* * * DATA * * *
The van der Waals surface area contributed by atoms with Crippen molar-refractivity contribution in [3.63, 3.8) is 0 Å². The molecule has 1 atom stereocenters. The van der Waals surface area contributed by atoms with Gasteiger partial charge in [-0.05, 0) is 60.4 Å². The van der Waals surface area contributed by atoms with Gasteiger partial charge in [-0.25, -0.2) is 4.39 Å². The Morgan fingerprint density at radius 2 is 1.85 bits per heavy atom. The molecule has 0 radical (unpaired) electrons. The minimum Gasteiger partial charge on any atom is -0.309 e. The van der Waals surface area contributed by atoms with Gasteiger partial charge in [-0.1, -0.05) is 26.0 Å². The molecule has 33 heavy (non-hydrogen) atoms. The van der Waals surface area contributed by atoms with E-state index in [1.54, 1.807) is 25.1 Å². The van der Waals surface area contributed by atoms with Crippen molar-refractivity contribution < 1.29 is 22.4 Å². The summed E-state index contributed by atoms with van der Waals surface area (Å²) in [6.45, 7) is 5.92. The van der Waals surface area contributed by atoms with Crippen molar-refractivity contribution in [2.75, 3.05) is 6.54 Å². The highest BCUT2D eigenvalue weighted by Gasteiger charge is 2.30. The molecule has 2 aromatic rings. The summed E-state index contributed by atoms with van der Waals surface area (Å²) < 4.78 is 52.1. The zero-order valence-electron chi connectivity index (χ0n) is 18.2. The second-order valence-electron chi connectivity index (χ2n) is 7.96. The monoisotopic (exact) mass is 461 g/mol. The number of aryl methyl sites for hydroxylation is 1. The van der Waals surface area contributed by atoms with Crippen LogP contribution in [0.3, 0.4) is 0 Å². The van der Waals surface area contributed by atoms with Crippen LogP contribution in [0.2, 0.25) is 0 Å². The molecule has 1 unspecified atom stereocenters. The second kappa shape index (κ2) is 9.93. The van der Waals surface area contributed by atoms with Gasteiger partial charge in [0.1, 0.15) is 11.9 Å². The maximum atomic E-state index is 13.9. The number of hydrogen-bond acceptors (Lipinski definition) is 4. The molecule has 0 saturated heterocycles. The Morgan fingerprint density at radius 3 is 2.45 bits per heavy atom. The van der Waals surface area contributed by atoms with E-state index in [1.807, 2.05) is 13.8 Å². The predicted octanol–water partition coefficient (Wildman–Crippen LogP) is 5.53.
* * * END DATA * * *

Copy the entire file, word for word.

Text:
The van der Waals surface area contributed by atoms with Crippen molar-refractivity contribution in [3.63, 3.8) is 0 Å². The molecule has 1 atom stereocenters. The van der Waals surface area contributed by atoms with Gasteiger partial charge in [-0.05, 0) is 60.4 Å². The van der Waals surface area contributed by atoms with Gasteiger partial charge in [-0.25, -0.2) is 4.39 Å². The Morgan fingerprint density at radius 2 is 1.85 bits per heavy atom. The molecule has 0 radical (unpaired) electrons. The minimum Gasteiger partial charge on any atom is -0.309 e. The van der Waals surface area contributed by atoms with Gasteiger partial charge in [-0.1, -0.05) is 26.0 Å². The molecule has 33 heavy (non-hydrogen) atoms. The van der Waals surface area contributed by atoms with E-state index in [1.54, 1.807) is 25.1 Å². The van der Waals surface area contributed by atoms with Crippen molar-refractivity contribution < 1.29 is 22.4 Å². The summed E-state index contributed by atoms with van der Waals surface area (Å²) in [6.45, 7) is 5.92. The van der Waals surface area contributed by atoms with Crippen molar-refractivity contribution in [2.75, 3.05) is 6.54 Å². The highest BCUT2D eigenvalue weighted by Gasteiger charge is 2.30. The molecule has 2 aromatic rings. The summed E-state index contributed by atoms with van der Waals surface area (Å²) < 4.78 is 52.1. The zero-order valence-electron chi connectivity index (χ0n) is 18.2. The second-order valence-electron chi connectivity index (χ2n) is 7.96. The monoisotopic (exact) mass is 461 g/mol. The number of aryl methyl sites for hydroxylation is 1. The van der Waals surface area contributed by atoms with Crippen LogP contribution in [0.3, 0.4) is 0 Å². The van der Waals surface area contributed by atoms with Crippen LogP contribution in [0.2, 0.25) is 0 Å². The molecule has 1 unspecified atom stereocenters. The second kappa shape index (κ2) is 9.93. The van der Waals surface area contributed by atoms with Gasteiger partial charge in [0.1, 0.15) is 11.9 Å². The maximum atomic E-state index is 13.9. The number of hydrogen-bond acceptors (Lipinski definition) is 4. The molecule has 0 saturated heterocycles. The Morgan fingerprint density at radius 3 is 2.45 bits per heavy atom. The van der Waals surface area contributed by atoms with E-state index in [1.807, 2.05) is 13.8 Å². The predicted octanol–water partition coefficient (Wildman–Crippen LogP) is 5.53.